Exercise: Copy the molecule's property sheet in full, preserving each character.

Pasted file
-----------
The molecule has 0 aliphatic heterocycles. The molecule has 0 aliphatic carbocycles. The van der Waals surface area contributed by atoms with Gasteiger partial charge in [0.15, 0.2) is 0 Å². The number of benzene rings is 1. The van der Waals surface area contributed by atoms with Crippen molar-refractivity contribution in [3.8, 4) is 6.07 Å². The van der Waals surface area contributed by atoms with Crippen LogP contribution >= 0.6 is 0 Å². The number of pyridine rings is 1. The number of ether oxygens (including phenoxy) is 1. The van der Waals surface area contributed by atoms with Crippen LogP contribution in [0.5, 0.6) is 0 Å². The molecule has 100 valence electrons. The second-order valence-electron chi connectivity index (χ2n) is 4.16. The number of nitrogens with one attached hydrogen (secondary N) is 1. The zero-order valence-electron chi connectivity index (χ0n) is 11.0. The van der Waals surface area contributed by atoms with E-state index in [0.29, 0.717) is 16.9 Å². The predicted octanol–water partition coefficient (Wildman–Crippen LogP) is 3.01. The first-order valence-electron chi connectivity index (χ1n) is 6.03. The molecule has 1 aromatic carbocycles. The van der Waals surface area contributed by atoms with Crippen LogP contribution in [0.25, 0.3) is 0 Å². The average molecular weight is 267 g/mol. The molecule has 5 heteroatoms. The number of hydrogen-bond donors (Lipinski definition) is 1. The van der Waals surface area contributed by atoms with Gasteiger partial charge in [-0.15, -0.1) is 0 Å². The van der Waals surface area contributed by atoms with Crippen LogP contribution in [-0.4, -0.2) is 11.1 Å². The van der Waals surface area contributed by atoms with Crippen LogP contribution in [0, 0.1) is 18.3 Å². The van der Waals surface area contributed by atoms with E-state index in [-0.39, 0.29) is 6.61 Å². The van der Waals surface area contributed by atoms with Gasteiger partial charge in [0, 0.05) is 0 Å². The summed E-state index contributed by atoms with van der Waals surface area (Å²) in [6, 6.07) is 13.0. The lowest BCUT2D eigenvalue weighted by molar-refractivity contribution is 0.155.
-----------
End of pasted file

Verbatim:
The molecule has 0 aliphatic heterocycles. The molecule has 0 aliphatic carbocycles. The van der Waals surface area contributed by atoms with Gasteiger partial charge in [0.15, 0.2) is 0 Å². The number of benzene rings is 1. The van der Waals surface area contributed by atoms with Crippen molar-refractivity contribution in [3.8, 4) is 6.07 Å². The van der Waals surface area contributed by atoms with Crippen LogP contribution >= 0.6 is 0 Å². The number of pyridine rings is 1. The number of ether oxygens (including phenoxy) is 1. The van der Waals surface area contributed by atoms with Crippen LogP contribution in [0.5, 0.6) is 0 Å². The molecule has 100 valence electrons. The second-order valence-electron chi connectivity index (χ2n) is 4.16. The number of nitrogens with one attached hydrogen (secondary N) is 1. The zero-order valence-electron chi connectivity index (χ0n) is 11.0. The van der Waals surface area contributed by atoms with E-state index in [0.29, 0.717) is 16.9 Å². The predicted octanol–water partition coefficient (Wildman–Crippen LogP) is 3.01. The first-order valence-electron chi connectivity index (χ1n) is 6.03. The molecule has 1 aromatic carbocycles. The van der Waals surface area contributed by atoms with Crippen LogP contribution in [0.25, 0.3) is 0 Å². The average molecular weight is 267 g/mol. The molecule has 5 heteroatoms. The number of hydrogen-bond donors (Lipinski definition) is 1. The van der Waals surface area contributed by atoms with Gasteiger partial charge in [-0.15, -0.1) is 0 Å². The van der Waals surface area contributed by atoms with Crippen LogP contribution in [-0.4, -0.2) is 11.1 Å². The van der Waals surface area contributed by atoms with Crippen LogP contribution in [0, 0.1) is 18.3 Å². The van der Waals surface area contributed by atoms with E-state index in [-0.39, 0.29) is 6.61 Å². The van der Waals surface area contributed by atoms with Gasteiger partial charge in [0, 0.05) is 0 Å². The summed E-state index contributed by atoms with van der Waals surface area (Å²) in [6, 6.07) is 13.0. The lowest BCUT2D eigenvalue weighted by molar-refractivity contribution is 0.155.